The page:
The white binders line floor-to-ceiling bookshelves along one wall of the small office at Tacoma police headquarters. A poster on another wall shows the faces of the victims whose cases have yet to be solved.
The “cold case” room is the base for homicide detective Gene Miller, who has created binders for the department’s 185 to 190 unsolved slayings.
The first binder belongs to Ann Marie Burr.
The 8-year-old girl was kidnapped from her North End Tacoma home during the early hours of Aug. 31, 1961. Her body has never been found.
There’s been speculation that serial killer Ted Bundy was responsible. He lived in Tacoma and was 14 at the time. He repeatedly denied any involvement in Burr’s disappearance before his execution in 1989.
Two other binders hold unsolved cases from the 1960s, 13 from the 1970s, 49 from the 1980s, nearly 80 from the 1990s and nearly 30 from the most recent decade.
There are no binders from recent years in the room because other detectives continue to work on the investigations. Plus, most recent homicides have been resolved. There are five unsolved homicides over the past five years in the city.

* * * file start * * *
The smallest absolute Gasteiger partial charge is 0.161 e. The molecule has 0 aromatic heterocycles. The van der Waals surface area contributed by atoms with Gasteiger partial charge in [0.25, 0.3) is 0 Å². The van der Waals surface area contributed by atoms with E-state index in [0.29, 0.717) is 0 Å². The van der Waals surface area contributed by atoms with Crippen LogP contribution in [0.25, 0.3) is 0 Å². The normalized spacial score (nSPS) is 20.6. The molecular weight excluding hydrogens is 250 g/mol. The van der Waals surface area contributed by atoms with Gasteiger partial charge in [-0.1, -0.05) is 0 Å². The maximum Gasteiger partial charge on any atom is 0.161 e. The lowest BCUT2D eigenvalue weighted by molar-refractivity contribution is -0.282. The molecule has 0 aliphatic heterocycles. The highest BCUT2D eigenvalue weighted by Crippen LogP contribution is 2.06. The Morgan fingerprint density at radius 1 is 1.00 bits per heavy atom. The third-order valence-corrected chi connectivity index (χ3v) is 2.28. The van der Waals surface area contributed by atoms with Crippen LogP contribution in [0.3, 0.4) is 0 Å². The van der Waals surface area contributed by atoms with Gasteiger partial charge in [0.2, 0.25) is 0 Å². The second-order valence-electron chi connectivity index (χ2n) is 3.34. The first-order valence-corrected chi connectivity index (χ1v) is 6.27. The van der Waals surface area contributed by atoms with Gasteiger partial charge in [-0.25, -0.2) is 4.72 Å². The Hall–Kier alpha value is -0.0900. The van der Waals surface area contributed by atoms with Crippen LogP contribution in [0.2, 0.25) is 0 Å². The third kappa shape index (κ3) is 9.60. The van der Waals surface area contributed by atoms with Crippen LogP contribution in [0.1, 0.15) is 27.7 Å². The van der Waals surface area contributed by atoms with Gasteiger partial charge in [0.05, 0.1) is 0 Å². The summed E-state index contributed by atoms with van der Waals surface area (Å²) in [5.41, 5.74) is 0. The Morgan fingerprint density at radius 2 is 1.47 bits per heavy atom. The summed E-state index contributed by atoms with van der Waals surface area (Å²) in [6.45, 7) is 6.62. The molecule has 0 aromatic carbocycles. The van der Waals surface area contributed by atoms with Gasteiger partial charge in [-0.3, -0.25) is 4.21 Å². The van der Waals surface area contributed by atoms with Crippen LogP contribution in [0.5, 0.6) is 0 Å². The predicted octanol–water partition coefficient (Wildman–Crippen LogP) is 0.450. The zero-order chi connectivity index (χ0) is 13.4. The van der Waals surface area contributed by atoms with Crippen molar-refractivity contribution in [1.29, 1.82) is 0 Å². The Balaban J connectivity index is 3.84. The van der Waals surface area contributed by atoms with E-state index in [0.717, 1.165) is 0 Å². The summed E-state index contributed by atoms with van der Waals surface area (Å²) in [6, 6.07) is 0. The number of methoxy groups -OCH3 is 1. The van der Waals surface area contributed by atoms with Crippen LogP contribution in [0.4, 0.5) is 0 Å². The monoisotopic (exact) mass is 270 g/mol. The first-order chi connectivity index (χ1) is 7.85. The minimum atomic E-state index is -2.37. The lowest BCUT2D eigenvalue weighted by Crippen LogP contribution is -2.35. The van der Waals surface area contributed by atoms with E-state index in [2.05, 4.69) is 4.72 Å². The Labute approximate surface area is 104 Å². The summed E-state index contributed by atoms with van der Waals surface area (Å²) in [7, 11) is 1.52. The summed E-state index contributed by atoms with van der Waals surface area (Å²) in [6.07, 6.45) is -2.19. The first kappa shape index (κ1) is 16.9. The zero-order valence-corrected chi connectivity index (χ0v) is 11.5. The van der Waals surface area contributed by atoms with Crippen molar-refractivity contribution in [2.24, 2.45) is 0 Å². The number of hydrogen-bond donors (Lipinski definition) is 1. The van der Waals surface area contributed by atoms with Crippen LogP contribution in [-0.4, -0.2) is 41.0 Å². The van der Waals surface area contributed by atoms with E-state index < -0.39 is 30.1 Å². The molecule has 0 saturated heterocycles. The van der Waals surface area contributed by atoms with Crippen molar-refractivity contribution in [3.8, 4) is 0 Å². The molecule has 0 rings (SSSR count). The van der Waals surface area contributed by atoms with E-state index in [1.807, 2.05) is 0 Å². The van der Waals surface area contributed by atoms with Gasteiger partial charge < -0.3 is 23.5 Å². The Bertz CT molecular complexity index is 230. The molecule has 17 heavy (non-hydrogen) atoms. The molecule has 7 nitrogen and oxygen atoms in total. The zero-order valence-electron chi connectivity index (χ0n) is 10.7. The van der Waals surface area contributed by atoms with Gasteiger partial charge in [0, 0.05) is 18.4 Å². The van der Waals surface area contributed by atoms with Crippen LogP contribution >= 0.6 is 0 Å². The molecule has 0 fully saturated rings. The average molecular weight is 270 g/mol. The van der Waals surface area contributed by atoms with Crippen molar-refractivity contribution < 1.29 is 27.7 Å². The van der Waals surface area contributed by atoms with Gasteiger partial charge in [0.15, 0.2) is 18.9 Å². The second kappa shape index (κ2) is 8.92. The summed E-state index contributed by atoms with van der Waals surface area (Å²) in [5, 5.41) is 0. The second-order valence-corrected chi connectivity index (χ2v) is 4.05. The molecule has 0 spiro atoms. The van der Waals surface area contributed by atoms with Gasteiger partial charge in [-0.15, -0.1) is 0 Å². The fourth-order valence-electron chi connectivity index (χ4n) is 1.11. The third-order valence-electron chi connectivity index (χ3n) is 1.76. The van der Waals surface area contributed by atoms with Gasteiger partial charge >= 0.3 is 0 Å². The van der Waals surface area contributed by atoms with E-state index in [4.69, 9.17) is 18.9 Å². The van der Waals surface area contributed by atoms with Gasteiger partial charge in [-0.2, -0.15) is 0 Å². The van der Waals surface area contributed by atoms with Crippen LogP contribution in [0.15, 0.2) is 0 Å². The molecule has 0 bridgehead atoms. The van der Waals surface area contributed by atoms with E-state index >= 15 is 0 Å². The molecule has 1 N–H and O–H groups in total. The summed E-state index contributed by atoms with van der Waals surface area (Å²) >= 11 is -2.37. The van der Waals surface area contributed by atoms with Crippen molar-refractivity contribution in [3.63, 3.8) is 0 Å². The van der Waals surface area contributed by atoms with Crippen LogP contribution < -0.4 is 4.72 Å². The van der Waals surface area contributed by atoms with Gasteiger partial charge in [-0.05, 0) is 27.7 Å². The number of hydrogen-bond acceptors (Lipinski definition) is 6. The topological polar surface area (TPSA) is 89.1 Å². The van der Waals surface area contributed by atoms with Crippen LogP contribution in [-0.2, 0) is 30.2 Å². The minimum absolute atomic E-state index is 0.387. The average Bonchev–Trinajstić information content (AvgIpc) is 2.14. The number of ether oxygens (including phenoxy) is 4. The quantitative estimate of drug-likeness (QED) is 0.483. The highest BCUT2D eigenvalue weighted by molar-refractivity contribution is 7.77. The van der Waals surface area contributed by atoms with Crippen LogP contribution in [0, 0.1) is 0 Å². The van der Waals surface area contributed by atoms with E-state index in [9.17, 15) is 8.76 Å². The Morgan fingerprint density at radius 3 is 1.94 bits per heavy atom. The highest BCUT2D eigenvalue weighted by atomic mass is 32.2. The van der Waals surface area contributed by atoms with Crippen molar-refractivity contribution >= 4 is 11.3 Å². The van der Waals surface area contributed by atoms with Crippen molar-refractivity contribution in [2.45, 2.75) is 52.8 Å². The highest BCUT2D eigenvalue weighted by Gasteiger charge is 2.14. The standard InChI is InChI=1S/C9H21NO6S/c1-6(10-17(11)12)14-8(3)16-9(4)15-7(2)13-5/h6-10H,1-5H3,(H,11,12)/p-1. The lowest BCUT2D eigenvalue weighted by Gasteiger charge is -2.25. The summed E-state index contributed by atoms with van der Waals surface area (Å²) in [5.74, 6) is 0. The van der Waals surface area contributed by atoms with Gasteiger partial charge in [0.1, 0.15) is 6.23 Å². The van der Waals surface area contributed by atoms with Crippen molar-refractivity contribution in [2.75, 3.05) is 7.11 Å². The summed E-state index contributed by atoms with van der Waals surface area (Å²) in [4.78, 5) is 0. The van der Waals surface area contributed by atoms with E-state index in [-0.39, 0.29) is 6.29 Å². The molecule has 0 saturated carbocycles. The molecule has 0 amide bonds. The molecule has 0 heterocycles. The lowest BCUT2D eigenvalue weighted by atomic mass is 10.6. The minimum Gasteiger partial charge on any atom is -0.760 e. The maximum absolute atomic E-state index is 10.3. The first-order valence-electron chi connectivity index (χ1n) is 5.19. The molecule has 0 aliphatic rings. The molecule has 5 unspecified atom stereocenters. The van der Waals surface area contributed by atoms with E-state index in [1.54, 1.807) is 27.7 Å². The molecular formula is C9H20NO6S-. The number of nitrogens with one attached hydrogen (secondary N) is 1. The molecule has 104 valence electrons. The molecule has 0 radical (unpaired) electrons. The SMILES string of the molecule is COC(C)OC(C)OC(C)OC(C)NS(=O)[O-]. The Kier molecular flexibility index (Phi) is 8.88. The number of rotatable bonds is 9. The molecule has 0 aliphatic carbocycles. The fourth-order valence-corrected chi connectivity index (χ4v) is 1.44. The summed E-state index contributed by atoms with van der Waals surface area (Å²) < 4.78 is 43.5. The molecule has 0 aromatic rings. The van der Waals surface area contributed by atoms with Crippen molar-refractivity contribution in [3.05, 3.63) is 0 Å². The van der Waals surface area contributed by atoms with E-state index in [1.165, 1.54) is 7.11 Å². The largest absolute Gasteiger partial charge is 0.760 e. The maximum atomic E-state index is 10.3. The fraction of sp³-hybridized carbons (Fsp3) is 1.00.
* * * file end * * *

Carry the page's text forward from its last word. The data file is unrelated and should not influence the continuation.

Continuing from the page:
An investigation becomes a cold case when all leads have been pursued and no arrests can be made as a result of the investigation, Miller said.
“It’s been worked to its natural conclusion,” he said.
The department’s cold case homicides include gang-related, drive-by shootings, adults found slain in their homes or cars, and missing children who are believed to be the victims of foul play. Some have identified or likely suspects; others are complete “whoduits.”
“In some cases we are evaluating suspects,” Miller said. “In some cases we are evaluating evidence, and in some cases we are evaluating both suspects and evidence.”